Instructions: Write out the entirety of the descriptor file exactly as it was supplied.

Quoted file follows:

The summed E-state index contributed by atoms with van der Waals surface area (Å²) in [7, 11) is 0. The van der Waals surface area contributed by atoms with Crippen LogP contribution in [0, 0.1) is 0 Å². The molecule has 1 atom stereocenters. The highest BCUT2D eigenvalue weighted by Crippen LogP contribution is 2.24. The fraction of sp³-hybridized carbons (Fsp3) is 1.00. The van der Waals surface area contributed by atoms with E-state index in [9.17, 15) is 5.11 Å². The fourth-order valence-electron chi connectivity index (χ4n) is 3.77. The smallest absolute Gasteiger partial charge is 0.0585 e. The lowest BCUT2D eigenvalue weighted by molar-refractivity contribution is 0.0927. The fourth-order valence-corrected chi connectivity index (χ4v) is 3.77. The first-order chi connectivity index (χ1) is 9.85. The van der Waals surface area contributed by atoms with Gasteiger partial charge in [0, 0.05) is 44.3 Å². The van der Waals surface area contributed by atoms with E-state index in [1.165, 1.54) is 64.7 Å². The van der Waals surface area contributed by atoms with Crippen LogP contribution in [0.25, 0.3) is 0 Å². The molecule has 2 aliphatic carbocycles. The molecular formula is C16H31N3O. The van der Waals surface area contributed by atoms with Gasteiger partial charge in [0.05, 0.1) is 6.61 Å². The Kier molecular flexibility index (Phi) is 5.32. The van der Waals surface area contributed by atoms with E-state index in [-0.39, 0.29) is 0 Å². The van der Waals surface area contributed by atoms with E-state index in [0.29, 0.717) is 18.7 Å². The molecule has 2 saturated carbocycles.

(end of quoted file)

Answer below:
The summed E-state index contributed by atoms with van der Waals surface area (Å²) in [7, 11) is 0. The van der Waals surface area contributed by atoms with Crippen LogP contribution in [0, 0.1) is 0 Å². The molecule has 1 atom stereocenters. The highest BCUT2D eigenvalue weighted by Crippen LogP contribution is 2.24. The fraction of sp³-hybridized carbons (Fsp3) is 1.00. The van der Waals surface area contributed by atoms with E-state index in [9.17, 15) is 5.11 Å². The fourth-order valence-electron chi connectivity index (χ4n) is 3.77. The smallest absolute Gasteiger partial charge is 0.0585 e. The lowest BCUT2D eigenvalue weighted by molar-refractivity contribution is 0.0927. The fourth-order valence-corrected chi connectivity index (χ4v) is 3.77. The first-order chi connectivity index (χ1) is 9.85. The van der Waals surface area contributed by atoms with Gasteiger partial charge in [0, 0.05) is 44.3 Å². The van der Waals surface area contributed by atoms with E-state index in [1.165, 1.54) is 64.7 Å². The van der Waals surface area contributed by atoms with Crippen LogP contribution in [0.25, 0.3) is 0 Å². The molecule has 2 aliphatic carbocycles. The molecular formula is C16H31N3O. The van der Waals surface area contributed by atoms with Gasteiger partial charge in [0.05, 0.1) is 6.61 Å². The Kier molecular flexibility index (Phi) is 5.32. The van der Waals surface area contributed by atoms with E-state index in [-0.39, 0.29) is 0 Å². The van der Waals surface area contributed by atoms with E-state index in [0.29, 0.717) is 18.7 Å². The molecule has 2 saturated carbocycles.